Former Gov. Rick Snyder’s 21st Century Infrastructure Commission issued a report in 2016 that found Michigan needs an additional $2.2 billion in annual funding to get 85 to 90% of our roads up to good condition. Since the time that report was published, Michigan’s leaders have not developed a long-term funding plan that would dedicate the needed funds to get our roads back to good condition.
In addition, Michigan’s gas tax, which contributes about half of our funding for infrastructure construction and maintenance, is the lowest in the Midwest. And with the rise in fuel efficiency and the emergence of electric vehicles, we are seeing revenues generated at the pump falling, and that will only continue in the coming years as technology continues to improve.
When we notice that roads are in better condition in neighboring states, that is one of the factors. Our neighbors, such as Ohio, have been willing to make the needed investments for road and bridge repairs, spending nearly $1 billion more annually than Michigan does.
We’ve had a series of short-term investments made, such as the recently passed Building Michigan Together Plan that would pump $4.7 billion of state surplus and federal stimulus dollars into repairs and upgrades for Michigan’s infrastructure.
The federal infrastructure plan enacted in late 2021 also provides a short-term boost over the next five years. In addition, the $3.5 billion bonding program that began under Gov. Gretchen Whitmer provides another short-term injection of much-needed road repair dollars for state trunklines through 2025.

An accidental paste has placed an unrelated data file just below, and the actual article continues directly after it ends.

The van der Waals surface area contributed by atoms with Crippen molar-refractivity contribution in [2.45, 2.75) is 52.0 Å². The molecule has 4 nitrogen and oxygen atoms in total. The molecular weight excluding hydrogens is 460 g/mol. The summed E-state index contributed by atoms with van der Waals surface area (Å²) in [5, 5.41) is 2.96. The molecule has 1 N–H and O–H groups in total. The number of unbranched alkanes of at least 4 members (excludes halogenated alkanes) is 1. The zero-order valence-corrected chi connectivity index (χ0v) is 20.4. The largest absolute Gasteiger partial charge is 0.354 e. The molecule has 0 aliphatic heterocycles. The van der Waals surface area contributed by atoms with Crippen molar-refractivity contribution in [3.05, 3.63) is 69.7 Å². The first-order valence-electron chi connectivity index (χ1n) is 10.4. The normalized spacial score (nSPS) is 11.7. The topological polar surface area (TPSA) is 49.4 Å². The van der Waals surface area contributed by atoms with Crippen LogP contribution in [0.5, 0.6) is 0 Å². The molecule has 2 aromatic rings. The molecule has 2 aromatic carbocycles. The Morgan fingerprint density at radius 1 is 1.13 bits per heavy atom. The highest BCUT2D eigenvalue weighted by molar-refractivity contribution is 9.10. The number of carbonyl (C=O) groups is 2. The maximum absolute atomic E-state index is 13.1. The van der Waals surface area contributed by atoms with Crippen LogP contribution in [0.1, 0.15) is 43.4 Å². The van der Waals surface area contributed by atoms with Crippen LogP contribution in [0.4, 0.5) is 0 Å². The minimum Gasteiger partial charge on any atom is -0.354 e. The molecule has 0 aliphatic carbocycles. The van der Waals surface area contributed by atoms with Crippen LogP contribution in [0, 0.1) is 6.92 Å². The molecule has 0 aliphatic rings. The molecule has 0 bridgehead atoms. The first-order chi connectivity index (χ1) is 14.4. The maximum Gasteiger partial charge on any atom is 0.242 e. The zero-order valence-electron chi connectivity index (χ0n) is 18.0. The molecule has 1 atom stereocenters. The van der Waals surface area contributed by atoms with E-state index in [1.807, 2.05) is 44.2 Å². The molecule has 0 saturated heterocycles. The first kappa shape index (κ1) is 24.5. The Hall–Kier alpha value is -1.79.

But these short-term investments, while helpful, are not nearly enough to get Michigan on the right track. And it falls well short of the needed $44 billion of additional funding that Michigan needs over the next two decades.
By only funding for short-term fixes, we aren’t making the necessary repairs to keep our roads in a good-working order for the long-term. Instead, we continue to keep coming back every five to 10 years to fix the same problems over and over again.
It is abundantly clear that the way we’ve been funding Michigan’s infrastructure in the past several decades does not work. Like our neighbors in Ohio, we need to make the necessary investment in our roads and bridges if we want to see improvements.